Sunday, April 12, 2015

Calling an audible (for more choppy markets)

Trend Model signal summary
Trend Model signal: Neutral
Trading model: Bearish

The Trend Model is an asset allocation model which applies trend following principles based on the inputs of global stock and commodity price. In essence, it seeks to answer the question, "Is the trend in the global economy expansion (bullish) or contraction (bearish)?"

My inner trader uses the trading model component of the Trend Model seeks to answer the question, "Is the trend getting better (bullish) or worse (bearish)?" The history of actual (not backtested) signals of the trading model are shown by the arrows in the chart below. In addition, I have a trading account which uses the signals of the Trend Model. The last report card of that account can be found here.

Update schedule: I generally update Trend Model readings on my blog on weekends and tweet any changes during the week at @humblestudent.

Market rally, or more chop ahead?
I suppose that with the rally in risky assets, the trading model should get upgraded to bullish from bearish. In the US, the SPX has recovered and exceeded its 50 day moving average (dma). European bourses have strengthened and Asian markets, led by Shanghai and Hong Kong, have been on fire. These are the classic signs of a global bull trend.

I remain skeptical. Recent experience has shown that US equity prices has shown the tendency to reverse itself. As the chart below shows, the market has done the stutter-step and crossed the 50 dma, which is a reasonable proxy for a medium term trend, a total of 13 times in 2015, compared to only four times in the same period in 2014. By last Friday, the market was either overbought or mildly overbought on the 5 and 14 day RSI (top two panels) and at levels where rallies have petered out. At the same time, the VIX Index, which tends to be inversely correlated to the market, is now testing a key support level where it has stopped declining in the past.

Will the bulls be successful in pushing price up to test the old highs, or will the market roll over as it has done for most of this year? Despite the bullish technical and fundamentals underpinning this latest move, I am leaning towards the latter scenario, where the market falls to the bottom of the trading range.

Possible regime change = Intermediate term top
Let me explain why. I wrote about a possible change in the technical market regime in my last post (see 3 secrets from the Book of (Trend Following) Revelations). I referenced a study by James Paulsen of Wells Capital Management, where he showed that the long-term trend was getting a little too good and therefore investors were getting a little too complacent. To recap, the Paulsen study showed that US stocks have been going up more or less in a straight line since 2012, with few drawdowns. By contrast, 2011 saw a reversal of the upward price trend from the 2009 bottom as it grappled with both an impasse in Washington and a eurozone crisis.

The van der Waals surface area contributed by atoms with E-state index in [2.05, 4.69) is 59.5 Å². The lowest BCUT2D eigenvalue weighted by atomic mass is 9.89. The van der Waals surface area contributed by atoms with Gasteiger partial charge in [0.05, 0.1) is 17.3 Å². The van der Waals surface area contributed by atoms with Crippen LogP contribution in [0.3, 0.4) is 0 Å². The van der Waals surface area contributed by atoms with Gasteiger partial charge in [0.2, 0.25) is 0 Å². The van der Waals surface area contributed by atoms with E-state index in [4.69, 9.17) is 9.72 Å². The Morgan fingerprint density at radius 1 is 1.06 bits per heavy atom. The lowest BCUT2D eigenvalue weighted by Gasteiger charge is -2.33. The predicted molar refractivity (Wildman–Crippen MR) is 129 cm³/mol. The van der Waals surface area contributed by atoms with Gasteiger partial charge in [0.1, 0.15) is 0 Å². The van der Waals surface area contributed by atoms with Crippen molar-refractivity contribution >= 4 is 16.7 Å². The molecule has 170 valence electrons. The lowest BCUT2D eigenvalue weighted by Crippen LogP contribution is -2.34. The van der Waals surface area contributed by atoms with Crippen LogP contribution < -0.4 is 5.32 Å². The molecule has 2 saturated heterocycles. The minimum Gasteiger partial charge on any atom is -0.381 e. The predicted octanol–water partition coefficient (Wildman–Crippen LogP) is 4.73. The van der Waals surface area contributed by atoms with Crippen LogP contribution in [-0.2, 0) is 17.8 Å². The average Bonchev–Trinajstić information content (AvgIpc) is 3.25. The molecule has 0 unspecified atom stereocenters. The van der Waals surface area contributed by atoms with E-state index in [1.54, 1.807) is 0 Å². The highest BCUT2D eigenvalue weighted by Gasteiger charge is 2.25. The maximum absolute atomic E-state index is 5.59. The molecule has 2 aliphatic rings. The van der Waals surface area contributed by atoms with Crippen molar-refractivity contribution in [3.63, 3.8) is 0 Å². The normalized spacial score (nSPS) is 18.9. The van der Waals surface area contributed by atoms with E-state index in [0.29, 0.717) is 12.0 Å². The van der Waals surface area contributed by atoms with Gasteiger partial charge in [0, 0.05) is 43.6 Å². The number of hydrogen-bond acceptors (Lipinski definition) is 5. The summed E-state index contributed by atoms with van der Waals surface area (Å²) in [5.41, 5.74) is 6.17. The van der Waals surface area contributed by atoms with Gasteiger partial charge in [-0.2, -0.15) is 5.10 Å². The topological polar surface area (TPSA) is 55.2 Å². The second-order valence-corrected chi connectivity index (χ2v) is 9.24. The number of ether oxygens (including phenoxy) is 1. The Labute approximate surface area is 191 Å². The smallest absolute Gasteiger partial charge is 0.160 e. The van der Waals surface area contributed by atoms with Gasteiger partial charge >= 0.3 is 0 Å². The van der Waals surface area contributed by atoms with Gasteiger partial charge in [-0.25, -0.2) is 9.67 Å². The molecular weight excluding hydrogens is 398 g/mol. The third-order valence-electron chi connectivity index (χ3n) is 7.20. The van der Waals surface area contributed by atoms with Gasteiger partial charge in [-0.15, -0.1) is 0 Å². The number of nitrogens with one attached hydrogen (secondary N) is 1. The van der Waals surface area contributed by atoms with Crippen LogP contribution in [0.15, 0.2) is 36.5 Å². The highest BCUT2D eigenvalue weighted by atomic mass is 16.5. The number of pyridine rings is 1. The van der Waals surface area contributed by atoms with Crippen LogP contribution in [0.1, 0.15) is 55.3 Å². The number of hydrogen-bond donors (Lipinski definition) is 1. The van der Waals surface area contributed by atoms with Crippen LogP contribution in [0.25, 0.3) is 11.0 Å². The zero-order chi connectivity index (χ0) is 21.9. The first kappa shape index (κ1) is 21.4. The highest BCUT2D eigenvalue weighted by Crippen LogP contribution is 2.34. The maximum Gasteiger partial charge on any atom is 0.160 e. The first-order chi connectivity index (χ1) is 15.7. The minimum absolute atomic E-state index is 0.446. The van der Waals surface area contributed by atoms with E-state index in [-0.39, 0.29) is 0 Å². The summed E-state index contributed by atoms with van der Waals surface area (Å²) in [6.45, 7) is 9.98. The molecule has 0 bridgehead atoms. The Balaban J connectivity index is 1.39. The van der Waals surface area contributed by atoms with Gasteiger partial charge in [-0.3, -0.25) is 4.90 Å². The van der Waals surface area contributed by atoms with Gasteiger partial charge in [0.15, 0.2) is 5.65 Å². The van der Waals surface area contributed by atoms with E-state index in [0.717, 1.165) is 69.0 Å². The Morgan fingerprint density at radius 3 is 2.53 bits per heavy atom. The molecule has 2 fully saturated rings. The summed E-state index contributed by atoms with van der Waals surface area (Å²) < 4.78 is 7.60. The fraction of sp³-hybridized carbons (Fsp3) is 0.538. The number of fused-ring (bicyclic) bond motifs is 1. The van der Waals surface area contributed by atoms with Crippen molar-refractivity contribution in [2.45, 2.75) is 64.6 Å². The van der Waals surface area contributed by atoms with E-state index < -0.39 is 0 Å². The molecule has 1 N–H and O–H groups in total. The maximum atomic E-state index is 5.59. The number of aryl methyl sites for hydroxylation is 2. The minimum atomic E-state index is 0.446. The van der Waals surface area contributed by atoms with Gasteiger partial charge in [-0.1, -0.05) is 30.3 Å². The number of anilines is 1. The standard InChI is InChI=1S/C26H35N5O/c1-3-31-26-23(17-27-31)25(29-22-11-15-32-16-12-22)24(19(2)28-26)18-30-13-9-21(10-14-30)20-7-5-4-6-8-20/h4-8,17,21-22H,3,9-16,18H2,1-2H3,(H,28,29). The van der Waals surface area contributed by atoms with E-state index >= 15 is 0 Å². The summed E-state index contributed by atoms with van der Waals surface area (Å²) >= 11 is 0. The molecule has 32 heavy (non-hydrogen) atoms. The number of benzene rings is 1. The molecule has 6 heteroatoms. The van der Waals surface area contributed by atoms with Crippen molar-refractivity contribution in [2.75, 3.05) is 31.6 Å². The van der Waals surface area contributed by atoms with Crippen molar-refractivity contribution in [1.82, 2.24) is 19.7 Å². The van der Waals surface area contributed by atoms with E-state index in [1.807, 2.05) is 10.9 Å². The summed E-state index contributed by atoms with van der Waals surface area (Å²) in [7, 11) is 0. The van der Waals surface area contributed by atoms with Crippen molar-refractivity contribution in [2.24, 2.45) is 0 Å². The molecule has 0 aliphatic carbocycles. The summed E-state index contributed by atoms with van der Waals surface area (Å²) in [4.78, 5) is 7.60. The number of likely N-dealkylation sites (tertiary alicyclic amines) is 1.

Paulsen went on to calculate the rolling 3-year R-squared, which measures the fit of a trend-line, of the market and showed how it had up and down cycles. When the fit is too good, it can breed investor complacency and the stock prices ultimately reverse themselves. In other words, we may be on the verge of an intermediate term top.

I was sufficiently intrigued by the Paulsen study that I downloaded month-end SPX prices going back to 1950 from Yahoo Finance to reproduced the results and add some of my own insights. As the top panel of the chart below shows, the rolling 36-month R-squared reached an astounding 0.976 at the end of March 2015. This was the second highest reading in its history, only to be exceeded by an episode in July 1956 with a 0.977 reading.

The bottom panel of the chart shows the difference between the rolling 36-month R-Squared and the rolling 6-month R-squared. When the readings are high, it indicates that the long-term trend is much stronger than the short-term trend and when the reading is low, the short-term trend is much stronger than the long-term trend. We have an instance where the long-term trend is strong, but the short-term trend is weak, which can be seen by the choppy up-and-down markets this year.

I have marked with vertical red lines to show how circumstances today are very similar to the instance in July 1956, when the market was trending strongly long-term but choppy short-term. Then, stock prices soon turned down, but the correction was relatively mild as the decline was only about 10%.